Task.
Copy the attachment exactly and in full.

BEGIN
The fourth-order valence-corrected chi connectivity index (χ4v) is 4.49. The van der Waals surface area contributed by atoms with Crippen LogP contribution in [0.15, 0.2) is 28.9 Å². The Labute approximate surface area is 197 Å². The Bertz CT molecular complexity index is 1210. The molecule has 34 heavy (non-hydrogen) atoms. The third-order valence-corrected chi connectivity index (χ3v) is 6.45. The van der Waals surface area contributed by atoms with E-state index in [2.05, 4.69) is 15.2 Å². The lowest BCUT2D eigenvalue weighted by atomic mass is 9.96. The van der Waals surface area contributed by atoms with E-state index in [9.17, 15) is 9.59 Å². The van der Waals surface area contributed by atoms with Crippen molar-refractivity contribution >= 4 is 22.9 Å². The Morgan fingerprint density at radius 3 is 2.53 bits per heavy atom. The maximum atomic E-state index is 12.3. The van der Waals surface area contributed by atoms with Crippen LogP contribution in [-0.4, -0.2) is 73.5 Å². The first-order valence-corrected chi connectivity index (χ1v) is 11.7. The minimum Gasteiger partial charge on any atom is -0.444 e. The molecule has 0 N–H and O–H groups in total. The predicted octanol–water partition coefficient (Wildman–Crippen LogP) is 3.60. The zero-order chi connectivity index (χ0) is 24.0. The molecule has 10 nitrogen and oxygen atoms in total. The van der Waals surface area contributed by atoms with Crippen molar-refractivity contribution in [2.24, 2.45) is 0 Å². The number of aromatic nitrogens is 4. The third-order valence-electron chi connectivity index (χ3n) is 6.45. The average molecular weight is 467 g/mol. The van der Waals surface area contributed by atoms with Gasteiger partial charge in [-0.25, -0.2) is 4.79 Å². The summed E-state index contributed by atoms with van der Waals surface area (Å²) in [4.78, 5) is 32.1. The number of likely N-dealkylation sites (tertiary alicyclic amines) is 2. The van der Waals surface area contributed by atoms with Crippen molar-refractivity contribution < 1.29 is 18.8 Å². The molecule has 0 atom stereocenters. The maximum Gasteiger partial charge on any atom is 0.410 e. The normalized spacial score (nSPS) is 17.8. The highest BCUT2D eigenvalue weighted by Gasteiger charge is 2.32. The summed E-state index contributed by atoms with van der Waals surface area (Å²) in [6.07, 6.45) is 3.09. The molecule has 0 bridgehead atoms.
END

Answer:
The fourth-order valence-corrected chi connectivity index (χ4v) is 4.49. The van der Waals surface area contributed by atoms with Crippen LogP contribution in [0.15, 0.2) is 28.9 Å². The Labute approximate surface area is 197 Å². The Bertz CT molecular complexity index is 1210. The molecule has 34 heavy (non-hydrogen) atoms. The third-order valence-corrected chi connectivity index (χ3v) is 6.45. The van der Waals surface area contributed by atoms with E-state index in [2.05, 4.69) is 15.2 Å². The lowest BCUT2D eigenvalue weighted by atomic mass is 9.96. The van der Waals surface area contributed by atoms with E-state index in [9.17, 15) is 9.59 Å². The van der Waals surface area contributed by atoms with Crippen molar-refractivity contribution >= 4 is 22.9 Å². The Morgan fingerprint density at radius 3 is 2.53 bits per heavy atom. The maximum atomic E-state index is 12.3. The van der Waals surface area contributed by atoms with Crippen LogP contribution in [-0.4, -0.2) is 73.5 Å². The first-order valence-corrected chi connectivity index (χ1v) is 11.7. The minimum Gasteiger partial charge on any atom is -0.444 e. The molecule has 0 N–H and O–H groups in total. The predicted octanol–water partition coefficient (Wildman–Crippen LogP) is 3.60. The zero-order chi connectivity index (χ0) is 24.0. The molecule has 10 nitrogen and oxygen atoms in total. The van der Waals surface area contributed by atoms with Crippen molar-refractivity contribution in [2.24, 2.45) is 0 Å². The number of aromatic nitrogens is 4. The third-order valence-electron chi connectivity index (χ3n) is 6.45. The average molecular weight is 467 g/mol. The van der Waals surface area contributed by atoms with Gasteiger partial charge in [-0.25, -0.2) is 4.79 Å². The summed E-state index contributed by atoms with van der Waals surface area (Å²) in [4.78, 5) is 32.1. The number of likely N-dealkylation sites (tertiary alicyclic amines) is 2. The van der Waals surface area contributed by atoms with Crippen molar-refractivity contribution < 1.29 is 18.8 Å². The molecule has 0 atom stereocenters. The maximum Gasteiger partial charge on any atom is 0.410 e. The normalized spacial score (nSPS) is 17.8. The highest BCUT2D eigenvalue weighted by Gasteiger charge is 2.32. The summed E-state index contributed by atoms with van der Waals surface area (Å²) in [6.07, 6.45) is 3.09. The molecule has 0 bridgehead atoms.